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This article was written by John Andrew Hamilton and was published in 1900.
Sir Charles Wood, first Viscount Halifax 1800-1885, eldest son of Sir Francis Lindley Wood, second baronet, by his wife Anne, daughter of Samuel Buck, recorder of Leeds, was born on 20 December 1800. He was educated at Eton and Oriel College, Oxford, whence he matriculated on 28 January 1818 as a gentleman commoner and took a double first class in 1821. He graduated B.A. on 17 December 1821 and M.A. on 17 June 1824. He was returned to parliament on 9 June 1826 as liberal member for Grimsby, but made no speech of importance until the question of the disfranchisement of East Retford arose. He was elected at Wareham in 1831, and on 14 December 1832 he was returned for Halifax, and continued to represent it for thirty-two years.
Wood's official career began on 10 August 1832, when he was appointed joint-secretary to the treasury; quitting this post in November 1834, he was transferred to the secretaryship of the admiralty in April 1835, and resigned with his brother-in-law, Lord Howick, in September 1839. Though he was a frequent speaker during Peel's second administration, he was by no means an advanced whig and only slowly accepted reforms of a radical character. He was not converted to the repeal of the corn laws till 1844, and with Bright strongly opposed the restrictions on the labour of women and children in Lord Ashley's Factory Act in the same year. He became chancellor of the exchequer under Lord John Russell on 6 July 1846, and was sworn of the privy council. On 31 December of the same year he succeeded to the baronetcy on his father's death. His financial administration was not brilliant, and can only be called successful when the difficulties with which he had to contend are fully allowed for.
In 1848 three budgets were introduced, and the increase of the income tax, which was Russell's proposal, had to be dropped by Wood within a few weeks, on 28 February He was a strenuous opponent in general both of new expenditure and of new taxes, and, although in 1847 he had obtained a select committee on commercial distress, in 1848 he had no other remedy for the condition of Ireland than to leave the excessive population to adjust itself to new conditions by natural means. He was, however, induced by his alliance with Lord Grey to approve his plan for a railway loan to Canada of five millions sterling. Wood was accordingly very unpopular, and, although in 1851 he kept his place among the changes produced by the ministerial crisis of that year and repealed the window tax, he was unregretted when the ministry fell in 1852.
Being exceedingly well informed upon Indian questions, he was appointed president of the board of control in the Aberdeen administration on 30 December 1852, and passed an excellent India Act in 1853. On 8 February 1855 he became a member of Lord Palmerston's cabinet as first lord of the admiralty, and succeeded in inducing parliament to keep up the number of men in the navy after the conclusion of the Crimean War. On 19 June 1856 he was created G.C.B. Resigning his office on 26 February 1858, he became secretary of state for India on 18 June 1859, and began an arduous but successful series of measures for adapting the government and finances of India to the new state of things arising after the extinction of the East India Company. He passed acts for limiting the number of European troops to be employed in India (1859), for reorganising the Indian army (1860), for regulating the legislative council and the high court (1861), and for amending the condition of the civil service. Obliged as he was to deal with railway extension, as well as with the disordered state of Indian finance, he was led to borrow largely, and for this growth of the Indian debt and for the dispute which led to the resignation of S. Laing, the Indian finance minister, in 1862, he was severely but unfairly blamed. The budgets of 1863, 1864, and 1865 were prosperous, and he was able both to reduce expenditure and to extinguish debt. In 1865 he lost his seat at Halifax, and was elected at Ripon; but in the autumn he met with a serious accident in the hunting field, which obliged him to give up all arduous official work. He resigned the Indian secretaryship on 16 February 1866, and on 21 February was raised to the peerage as Viscount Halifax of Monk Bretton. In the House of Lords he was an infrequent speaker, and his only return to official life was as lord privy seal from 6 July 1870 to 21 February 1874. He died at Hickleton in Yorkshire on 8 August 1885. He married, on 29 July 1829, Mary, fifth daughter of Charles Grey, second earl Grey. She predeceased him on 6 July 1884, leaving four sons and three daughters. The eldest son, Charles Lindley Wood, succeeded his father as second Viscount Halifax.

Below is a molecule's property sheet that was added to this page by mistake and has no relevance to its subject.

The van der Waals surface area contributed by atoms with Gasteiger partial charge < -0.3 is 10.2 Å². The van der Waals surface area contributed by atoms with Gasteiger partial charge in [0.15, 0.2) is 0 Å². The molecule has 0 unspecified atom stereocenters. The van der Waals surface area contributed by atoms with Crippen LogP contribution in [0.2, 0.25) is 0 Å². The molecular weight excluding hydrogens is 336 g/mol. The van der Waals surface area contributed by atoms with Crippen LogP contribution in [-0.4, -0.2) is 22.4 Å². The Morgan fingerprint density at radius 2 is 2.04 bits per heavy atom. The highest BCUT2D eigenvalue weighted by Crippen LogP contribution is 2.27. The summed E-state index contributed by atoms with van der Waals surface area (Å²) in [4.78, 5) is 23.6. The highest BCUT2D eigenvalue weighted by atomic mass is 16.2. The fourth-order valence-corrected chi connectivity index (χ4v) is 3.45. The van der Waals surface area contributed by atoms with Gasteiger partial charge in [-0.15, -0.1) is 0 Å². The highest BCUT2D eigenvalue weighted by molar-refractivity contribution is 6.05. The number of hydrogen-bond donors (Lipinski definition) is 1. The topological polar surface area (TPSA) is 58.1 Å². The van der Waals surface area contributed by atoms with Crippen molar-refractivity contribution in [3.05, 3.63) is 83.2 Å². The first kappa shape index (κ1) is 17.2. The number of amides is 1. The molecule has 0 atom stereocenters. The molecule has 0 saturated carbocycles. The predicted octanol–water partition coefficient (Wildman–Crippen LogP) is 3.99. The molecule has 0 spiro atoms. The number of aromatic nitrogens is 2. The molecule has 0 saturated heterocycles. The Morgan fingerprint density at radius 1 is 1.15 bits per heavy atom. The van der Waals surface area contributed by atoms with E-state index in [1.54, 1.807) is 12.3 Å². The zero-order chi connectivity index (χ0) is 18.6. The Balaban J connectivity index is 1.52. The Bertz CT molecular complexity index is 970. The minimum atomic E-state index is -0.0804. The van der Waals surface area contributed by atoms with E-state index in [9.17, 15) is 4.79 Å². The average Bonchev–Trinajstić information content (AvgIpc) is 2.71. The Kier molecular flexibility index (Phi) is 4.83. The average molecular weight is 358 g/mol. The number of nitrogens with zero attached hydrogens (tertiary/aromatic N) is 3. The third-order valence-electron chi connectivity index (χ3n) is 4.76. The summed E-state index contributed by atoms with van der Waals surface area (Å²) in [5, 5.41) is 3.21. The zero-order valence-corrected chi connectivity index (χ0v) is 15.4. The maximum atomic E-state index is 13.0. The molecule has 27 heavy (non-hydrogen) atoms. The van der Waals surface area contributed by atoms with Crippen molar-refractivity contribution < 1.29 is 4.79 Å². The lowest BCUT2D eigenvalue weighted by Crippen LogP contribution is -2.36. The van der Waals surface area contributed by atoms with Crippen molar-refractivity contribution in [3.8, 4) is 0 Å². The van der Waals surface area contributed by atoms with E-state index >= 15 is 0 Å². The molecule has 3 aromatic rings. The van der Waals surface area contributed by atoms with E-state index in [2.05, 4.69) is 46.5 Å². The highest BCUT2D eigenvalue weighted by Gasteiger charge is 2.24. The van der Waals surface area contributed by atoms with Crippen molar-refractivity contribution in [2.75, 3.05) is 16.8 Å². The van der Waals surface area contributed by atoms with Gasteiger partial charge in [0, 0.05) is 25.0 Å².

Lord Halifax was a man of greater influence in the governments of which he was a member than his contemporaries appreciated. He was sound in counsel, exceedingly widely and well informed, and an industrious, punctual, and admirable man of business. He was thus both efficient as a departmental administrator and valuable as a cool and sound judge of policy. As a speaker he was tedious and ineffective and hampered by vocal defects, and his weight in the House of Commons was due to his knowledge of public affairs.
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